PEN America sprak met David Rosen en Aaron Santesso, auteurs van het recent verschenen “The Watchman in Pieces”. In dat boek onderzoeken ze de banden tussen surveillance en literatuur van (niet schrikken) de afgelopen 500 jaar.
What authors should we be reading right now who will help us better understand surveillance in the digital age?
A former FBI agent we once talked with told us that he would have his new officers read Graham Greene (‘Our Man in Havana’, ‘The Human Factor’) in order to understand the pitfalls of surveillance. In addition, there are some great books about the psychological and moral cost of living under constant watch. Timothy Garton-Ash’s ‘The File’ is a modern classic in this line; going back, one might look at Conrad’s ‘Under Western Eyes’. But to take a wider view: one of our ambitions in the book was to steer the conversation away from obvious authors like Orwell, Huxley, or Zamyatin. Our view is that the key challenges of contemporary surveillance (both doing it and resisting it) center on interpretation, empathy, and understanding the world as a tangle of competing narratives. To negotiate this environment, there’s no better training than reading literature: not particular books, necessarily, so much as Literature with a capital L. Future debates about surveillance belong as much to PEN as to the ACLU or FCC.
Het interview eindigt met de vraag naar de rol die literatuur kan spelen.
We do believe that literature has the potential to counteract the worst abuses of surveillance—but not in a direct way. That is to say, there are, and always will be, excellent books about what it’s like to live under surveillance—and it’s also surely the case that the new world of dataveillance will be irresistible fodder for writers of fiction and non-fiction both. But we would say that the potential of literature to counteract the harm of surveillance is both deeper and broader than any specific, topical response. Behind much of the worst abuses we see today is a dangerous techno-determinism: it’s not people, it’s algorithms; this is just how the world is going; there’s no resisting Big Data. What literature does, more than anything else, is restore empathy, and bring back the human element. Behind every algorithm is a person who wrote it; every data-point is a person. In the new surveillance culture, we fear, technology will increasingly come to seem its own justification. Against this, the humanities (which explore what it means to be human) will be more and more necessary.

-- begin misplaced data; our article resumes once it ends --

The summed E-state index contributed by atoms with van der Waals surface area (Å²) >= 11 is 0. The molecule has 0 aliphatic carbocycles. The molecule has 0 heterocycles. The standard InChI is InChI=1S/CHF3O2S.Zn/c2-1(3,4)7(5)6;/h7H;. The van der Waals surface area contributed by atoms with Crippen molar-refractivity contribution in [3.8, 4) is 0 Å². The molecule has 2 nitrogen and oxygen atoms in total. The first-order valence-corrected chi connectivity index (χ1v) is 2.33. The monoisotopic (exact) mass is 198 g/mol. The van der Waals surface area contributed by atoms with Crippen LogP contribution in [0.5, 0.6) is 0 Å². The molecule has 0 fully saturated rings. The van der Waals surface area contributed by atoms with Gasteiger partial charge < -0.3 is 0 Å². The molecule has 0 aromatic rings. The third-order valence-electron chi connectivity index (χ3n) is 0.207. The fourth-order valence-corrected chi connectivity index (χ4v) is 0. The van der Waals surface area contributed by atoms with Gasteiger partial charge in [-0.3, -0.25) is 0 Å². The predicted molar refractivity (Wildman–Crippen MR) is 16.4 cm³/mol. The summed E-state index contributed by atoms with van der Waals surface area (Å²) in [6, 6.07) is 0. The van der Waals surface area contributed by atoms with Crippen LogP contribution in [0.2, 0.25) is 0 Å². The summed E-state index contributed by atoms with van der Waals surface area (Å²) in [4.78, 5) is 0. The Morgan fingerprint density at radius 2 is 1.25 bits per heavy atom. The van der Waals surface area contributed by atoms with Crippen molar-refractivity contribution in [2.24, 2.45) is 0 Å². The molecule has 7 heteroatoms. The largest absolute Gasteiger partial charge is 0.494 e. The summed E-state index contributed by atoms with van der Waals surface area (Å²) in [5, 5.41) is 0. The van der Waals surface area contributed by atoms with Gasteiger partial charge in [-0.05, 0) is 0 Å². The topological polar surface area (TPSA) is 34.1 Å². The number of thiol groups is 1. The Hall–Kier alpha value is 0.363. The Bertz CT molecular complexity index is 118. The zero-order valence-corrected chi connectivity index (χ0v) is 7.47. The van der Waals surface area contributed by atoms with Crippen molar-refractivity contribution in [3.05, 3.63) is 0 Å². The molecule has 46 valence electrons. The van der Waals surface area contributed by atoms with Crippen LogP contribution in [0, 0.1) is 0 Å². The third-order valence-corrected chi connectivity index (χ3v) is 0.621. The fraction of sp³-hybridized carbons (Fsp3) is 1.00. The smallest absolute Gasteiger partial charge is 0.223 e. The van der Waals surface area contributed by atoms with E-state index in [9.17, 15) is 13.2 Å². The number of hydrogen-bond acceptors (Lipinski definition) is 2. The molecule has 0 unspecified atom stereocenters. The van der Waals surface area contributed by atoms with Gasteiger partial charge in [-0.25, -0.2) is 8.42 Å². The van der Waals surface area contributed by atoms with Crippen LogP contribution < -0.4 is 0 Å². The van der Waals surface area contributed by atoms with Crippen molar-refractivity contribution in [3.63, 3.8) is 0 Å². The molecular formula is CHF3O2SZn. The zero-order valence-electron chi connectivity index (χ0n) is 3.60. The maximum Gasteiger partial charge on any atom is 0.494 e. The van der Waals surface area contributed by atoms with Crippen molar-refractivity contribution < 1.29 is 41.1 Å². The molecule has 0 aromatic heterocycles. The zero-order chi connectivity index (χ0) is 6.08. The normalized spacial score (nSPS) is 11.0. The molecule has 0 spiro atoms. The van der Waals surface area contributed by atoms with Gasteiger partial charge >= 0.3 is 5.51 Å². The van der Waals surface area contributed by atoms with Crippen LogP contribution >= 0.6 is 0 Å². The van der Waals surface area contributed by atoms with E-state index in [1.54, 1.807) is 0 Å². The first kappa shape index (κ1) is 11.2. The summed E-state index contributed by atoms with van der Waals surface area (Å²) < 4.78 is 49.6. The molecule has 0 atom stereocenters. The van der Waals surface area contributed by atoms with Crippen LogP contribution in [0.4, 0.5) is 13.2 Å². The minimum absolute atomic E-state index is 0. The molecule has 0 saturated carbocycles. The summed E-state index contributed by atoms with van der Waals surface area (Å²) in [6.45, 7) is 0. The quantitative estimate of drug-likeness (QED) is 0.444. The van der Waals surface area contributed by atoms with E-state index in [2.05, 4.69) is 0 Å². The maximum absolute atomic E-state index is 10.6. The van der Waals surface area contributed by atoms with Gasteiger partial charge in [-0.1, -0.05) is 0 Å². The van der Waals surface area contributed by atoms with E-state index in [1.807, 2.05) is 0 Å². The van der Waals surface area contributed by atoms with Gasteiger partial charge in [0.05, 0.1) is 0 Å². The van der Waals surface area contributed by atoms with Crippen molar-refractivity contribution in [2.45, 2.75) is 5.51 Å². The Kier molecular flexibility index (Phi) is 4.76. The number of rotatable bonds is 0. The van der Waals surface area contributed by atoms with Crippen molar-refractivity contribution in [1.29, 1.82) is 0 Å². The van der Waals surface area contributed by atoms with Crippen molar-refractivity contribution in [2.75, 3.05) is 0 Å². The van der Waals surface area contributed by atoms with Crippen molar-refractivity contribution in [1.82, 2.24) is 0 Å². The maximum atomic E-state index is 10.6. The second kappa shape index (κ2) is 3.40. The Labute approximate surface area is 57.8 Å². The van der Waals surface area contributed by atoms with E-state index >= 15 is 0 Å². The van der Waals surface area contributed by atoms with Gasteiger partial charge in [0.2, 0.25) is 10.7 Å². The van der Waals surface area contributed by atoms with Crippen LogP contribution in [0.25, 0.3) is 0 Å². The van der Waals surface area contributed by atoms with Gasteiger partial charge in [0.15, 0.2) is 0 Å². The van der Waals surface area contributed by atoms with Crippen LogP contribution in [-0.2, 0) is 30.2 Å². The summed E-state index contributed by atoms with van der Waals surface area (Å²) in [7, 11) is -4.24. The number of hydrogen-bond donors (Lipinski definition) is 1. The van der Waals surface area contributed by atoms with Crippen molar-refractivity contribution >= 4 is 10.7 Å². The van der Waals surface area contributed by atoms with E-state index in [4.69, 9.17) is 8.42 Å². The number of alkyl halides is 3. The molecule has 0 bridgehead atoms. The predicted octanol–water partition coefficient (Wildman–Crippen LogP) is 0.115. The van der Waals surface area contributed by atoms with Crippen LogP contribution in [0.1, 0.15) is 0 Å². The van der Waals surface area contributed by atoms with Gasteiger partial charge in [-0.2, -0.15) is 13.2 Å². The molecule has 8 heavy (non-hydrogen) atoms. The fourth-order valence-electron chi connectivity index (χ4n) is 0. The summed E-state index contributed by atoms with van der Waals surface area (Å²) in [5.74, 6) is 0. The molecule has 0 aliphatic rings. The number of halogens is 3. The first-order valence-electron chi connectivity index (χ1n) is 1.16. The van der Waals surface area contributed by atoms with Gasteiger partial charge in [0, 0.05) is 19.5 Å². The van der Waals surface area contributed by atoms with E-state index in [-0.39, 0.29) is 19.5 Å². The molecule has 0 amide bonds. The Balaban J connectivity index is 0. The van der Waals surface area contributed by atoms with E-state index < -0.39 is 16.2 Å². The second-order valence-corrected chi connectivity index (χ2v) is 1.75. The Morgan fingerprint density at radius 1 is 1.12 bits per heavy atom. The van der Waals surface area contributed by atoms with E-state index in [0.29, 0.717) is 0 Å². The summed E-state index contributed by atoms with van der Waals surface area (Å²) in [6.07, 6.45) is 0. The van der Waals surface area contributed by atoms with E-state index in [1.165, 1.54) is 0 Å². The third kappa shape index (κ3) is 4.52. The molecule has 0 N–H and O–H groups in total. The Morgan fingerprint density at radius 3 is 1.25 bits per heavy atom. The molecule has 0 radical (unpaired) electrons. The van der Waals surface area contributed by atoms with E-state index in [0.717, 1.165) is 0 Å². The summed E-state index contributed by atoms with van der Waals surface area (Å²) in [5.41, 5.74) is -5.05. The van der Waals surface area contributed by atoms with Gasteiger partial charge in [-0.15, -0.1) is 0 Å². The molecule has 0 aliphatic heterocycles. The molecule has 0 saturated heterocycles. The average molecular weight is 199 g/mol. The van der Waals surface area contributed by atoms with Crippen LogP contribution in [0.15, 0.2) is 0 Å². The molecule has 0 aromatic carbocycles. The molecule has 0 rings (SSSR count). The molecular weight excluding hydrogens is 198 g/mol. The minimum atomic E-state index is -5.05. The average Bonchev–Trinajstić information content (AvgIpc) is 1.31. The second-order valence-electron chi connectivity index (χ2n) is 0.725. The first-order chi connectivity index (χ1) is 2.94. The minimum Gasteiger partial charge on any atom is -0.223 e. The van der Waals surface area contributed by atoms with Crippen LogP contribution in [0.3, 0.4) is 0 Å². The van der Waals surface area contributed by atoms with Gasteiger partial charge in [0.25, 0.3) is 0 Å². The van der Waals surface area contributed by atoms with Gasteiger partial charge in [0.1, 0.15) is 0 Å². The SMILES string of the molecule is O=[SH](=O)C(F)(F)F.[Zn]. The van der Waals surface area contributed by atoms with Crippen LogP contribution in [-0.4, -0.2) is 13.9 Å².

Tolkien en Big Brother
Een paar maanden geleden schreven Rosen en Santesso ook een bijdrage voor Slate. Daarin argumenteren ze waarom we beter Tolkien dan Orwell kunnen lezen om de hedendaagse controlemaatschappij beter te begrijpen.
Tolkien’s most potent and intimidating image of centralized surveillance, the Eye of Sauron atop a tower, taking in the whole world, has resonated with those who are paranoid about government monitoring. But it’s Sauron’s vulnerability that has the most relevance for America today. Consider the basic premise of Tolkien’s trilogy: a small group of dedicated subversives willing to sacrifice their lives slips in under the surveillance system of a great power, blends in with an alien population, and delivers a devastating blow to the heart of its empire, leaving its security forces in disarray and its populace terrified. Even a tower or two crumbles to dust. Far from being covert, much of this operation is conducted in plain sight, with the great power aware of its enemies’ existence, if not their intent. Given its prescience about modern-day terrorism, Tolkien’s vision offers at least three lessons for present-day America.
De drie lessen van Tolkien waar de auteurs het over hebben, zijn bondig samen te vatten:
- All-Seeing Is Not All-Knowing
- The Enemy Controls the Plot
- The Louder the Noise, the Fainter the Signal
How to recognize the treacherous or psychopathic needle in the haystack? As recent months have proved, it’s not so easy. Our surveillance state, in contrast to Orwell’s, has had its share of failures. A dangerous assumption underlies many contemporary debates about government surveillance: the assumption of interpretive competence. Without diminishing the seriousness of the recent NSA revelations, Tolkien is finally more convincing about why total surveillance often fails than Orwell and his endless progeny are in imagining its inevitable success. That’s at once some small comfort and reason for concern.
Het boek “The Watchman in Pieces. Surveillance, Literature, and Liberal Personhood” is verschenen bij Yale University Press.
Auteurs: David Rosen en Aaron Santesso
376 pag., isbn 9780300155419